Friday's News & Ideas - 12/18/2020
- Native American political systems
- Fighting climate violence
- Nativity scene depicts protests
- Eucharist in a pandemic
- Petition against whites-only church
- Dad & daughter bond
Editor's note: News & Ideas will resume Jan. 4, 2021.
What Native American political systems can teach us about power and truth telling*
The Christian Century: Like religion, the purpose of governmental systems is to provide a better community. To do that, we rely on the women and men we elect to government offices to put the welfare of the people first and to do the right thing.
Faith groups have a key role to play in reducing climate-linked violence
National Catholic Reporter: By now it's well understood that climate change leads to rising seas and rising temperatures. It is also increasingly linked to rising conflicts.
Claremont church depicts Black Lives Matter protest in Nativity scene*
Los Angeles Times: Claremont United Methodist Church, in keeping with its tradition of eye-catching Nativity scenes, situated the Holy Family this year in front of a painting of masked people holding signs reading “I can’t breathe!” and “Black Lives Matter,” alongside Bible verses and other quotes.
After pandemic forced Eucharistic fasts, some churches experiment with Communion options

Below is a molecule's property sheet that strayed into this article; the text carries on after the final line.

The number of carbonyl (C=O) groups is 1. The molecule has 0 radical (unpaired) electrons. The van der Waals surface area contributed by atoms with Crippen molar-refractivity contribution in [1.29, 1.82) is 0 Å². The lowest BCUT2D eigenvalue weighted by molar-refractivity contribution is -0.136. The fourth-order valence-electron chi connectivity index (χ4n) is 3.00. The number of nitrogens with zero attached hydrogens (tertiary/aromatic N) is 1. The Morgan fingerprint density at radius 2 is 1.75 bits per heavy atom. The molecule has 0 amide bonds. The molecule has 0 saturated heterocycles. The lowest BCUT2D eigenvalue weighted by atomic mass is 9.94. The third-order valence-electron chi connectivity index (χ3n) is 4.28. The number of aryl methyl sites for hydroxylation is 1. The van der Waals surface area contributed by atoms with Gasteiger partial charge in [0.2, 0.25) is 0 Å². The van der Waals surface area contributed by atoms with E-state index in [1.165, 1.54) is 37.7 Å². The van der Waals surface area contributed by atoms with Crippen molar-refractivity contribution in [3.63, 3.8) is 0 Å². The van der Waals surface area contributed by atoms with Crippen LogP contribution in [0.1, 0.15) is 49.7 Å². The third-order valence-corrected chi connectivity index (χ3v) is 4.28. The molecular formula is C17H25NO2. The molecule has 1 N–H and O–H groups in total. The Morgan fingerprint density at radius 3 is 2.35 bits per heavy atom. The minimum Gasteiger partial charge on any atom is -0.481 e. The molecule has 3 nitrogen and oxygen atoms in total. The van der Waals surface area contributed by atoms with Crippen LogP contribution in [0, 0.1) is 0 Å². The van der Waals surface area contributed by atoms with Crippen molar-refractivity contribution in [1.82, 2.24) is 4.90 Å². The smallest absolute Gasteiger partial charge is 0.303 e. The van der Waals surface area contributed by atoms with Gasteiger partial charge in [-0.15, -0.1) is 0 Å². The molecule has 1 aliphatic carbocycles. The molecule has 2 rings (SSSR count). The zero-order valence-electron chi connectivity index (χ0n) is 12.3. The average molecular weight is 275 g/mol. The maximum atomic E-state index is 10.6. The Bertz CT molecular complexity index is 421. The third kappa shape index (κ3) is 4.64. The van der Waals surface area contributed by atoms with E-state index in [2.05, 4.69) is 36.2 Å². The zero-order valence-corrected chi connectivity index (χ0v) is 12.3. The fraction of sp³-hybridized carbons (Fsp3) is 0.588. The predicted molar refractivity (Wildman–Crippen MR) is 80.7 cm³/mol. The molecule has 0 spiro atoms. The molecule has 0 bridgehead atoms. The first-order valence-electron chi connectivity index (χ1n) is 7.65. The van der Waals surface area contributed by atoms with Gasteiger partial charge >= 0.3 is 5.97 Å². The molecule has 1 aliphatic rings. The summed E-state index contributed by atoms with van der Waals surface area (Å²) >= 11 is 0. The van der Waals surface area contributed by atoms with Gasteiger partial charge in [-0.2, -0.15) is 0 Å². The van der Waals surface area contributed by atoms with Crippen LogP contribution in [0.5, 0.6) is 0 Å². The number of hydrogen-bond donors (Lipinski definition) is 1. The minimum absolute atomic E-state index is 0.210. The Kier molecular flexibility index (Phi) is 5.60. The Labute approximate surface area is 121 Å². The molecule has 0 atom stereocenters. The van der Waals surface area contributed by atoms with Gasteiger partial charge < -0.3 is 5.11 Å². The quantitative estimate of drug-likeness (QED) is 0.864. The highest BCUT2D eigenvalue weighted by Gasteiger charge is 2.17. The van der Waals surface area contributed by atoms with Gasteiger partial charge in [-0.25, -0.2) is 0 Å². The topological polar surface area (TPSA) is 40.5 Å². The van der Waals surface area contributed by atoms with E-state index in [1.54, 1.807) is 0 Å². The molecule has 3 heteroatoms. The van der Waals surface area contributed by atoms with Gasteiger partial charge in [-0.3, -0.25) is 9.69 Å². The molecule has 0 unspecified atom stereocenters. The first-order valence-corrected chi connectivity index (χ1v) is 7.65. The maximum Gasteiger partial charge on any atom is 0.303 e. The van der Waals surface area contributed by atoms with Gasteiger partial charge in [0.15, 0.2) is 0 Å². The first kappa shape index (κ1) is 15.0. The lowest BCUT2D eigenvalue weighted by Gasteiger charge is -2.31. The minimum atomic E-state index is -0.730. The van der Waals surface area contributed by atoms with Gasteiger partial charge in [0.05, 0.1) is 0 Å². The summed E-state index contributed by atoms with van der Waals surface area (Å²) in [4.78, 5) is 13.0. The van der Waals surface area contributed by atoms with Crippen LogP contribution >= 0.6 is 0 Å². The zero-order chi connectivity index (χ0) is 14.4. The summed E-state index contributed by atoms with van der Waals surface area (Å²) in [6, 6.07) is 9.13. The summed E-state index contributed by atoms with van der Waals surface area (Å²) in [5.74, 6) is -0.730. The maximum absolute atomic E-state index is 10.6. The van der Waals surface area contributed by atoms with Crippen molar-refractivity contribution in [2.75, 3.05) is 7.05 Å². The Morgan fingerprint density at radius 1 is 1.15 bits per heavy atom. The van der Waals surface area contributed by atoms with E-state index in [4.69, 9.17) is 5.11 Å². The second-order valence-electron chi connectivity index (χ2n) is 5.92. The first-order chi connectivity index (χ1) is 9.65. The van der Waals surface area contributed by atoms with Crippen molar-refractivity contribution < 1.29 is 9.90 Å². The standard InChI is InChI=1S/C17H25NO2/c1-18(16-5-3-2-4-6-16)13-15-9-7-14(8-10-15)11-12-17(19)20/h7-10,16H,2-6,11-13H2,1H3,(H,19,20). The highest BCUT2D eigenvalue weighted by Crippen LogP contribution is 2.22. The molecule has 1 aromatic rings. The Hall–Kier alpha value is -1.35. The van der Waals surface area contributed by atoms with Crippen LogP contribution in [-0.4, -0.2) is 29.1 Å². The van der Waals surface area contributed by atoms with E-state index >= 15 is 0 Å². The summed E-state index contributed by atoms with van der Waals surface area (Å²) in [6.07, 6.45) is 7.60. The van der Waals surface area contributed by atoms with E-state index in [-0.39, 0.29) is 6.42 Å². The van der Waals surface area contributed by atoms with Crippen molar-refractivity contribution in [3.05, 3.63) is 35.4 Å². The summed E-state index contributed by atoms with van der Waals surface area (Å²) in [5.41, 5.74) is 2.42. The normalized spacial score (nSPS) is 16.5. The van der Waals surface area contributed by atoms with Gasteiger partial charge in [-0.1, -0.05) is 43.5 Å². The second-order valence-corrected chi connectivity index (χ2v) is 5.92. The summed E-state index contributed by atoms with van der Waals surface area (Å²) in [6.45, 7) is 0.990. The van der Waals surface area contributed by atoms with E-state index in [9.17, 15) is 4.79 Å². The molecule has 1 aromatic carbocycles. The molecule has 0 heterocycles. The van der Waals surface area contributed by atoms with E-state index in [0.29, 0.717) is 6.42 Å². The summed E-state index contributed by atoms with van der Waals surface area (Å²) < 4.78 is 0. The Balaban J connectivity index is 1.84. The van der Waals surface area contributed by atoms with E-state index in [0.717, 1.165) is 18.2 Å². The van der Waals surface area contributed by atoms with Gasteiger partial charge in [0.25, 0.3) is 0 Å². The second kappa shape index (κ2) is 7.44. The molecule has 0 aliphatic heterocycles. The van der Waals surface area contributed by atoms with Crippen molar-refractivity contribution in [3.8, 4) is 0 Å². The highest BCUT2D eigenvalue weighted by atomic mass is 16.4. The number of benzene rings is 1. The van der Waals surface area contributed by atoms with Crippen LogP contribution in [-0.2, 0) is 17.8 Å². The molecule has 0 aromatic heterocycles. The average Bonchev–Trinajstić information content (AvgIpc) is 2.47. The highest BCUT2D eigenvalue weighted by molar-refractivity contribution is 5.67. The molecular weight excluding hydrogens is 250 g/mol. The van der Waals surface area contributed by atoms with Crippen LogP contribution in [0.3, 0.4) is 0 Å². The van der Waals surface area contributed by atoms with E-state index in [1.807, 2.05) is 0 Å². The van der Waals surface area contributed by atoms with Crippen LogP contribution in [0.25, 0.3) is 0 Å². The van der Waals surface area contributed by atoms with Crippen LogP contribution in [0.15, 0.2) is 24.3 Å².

Episcopal News Service: Some Episcopal congregations that had spent most of the year fasting from Communion because of the pandemic have gotten creative in the fall and during Advent so they could resume this bedrock Episcopal liturgical and sacramental practice.
Online petition to block whites-only church in western Minnesota gains steam*
Star Tribune: An online petition to stop a white supremacist church from making a small western Minnesota town its hub for Midwest activities has gained steam this week, quickly becoming one of the most popular petitions on Change.org.
To bond with his daughter, this Philly dad taught himself how to sew. Now, he makes all her outfits (and some for himself, too).
The Philadelphia Inquirer: Since Michael Gardner taught himself how to sew six years ago, he has created more than 200 outfits* for his daughter, writes The Philadelphia Inquirer.
*access is limited for nonsubscribers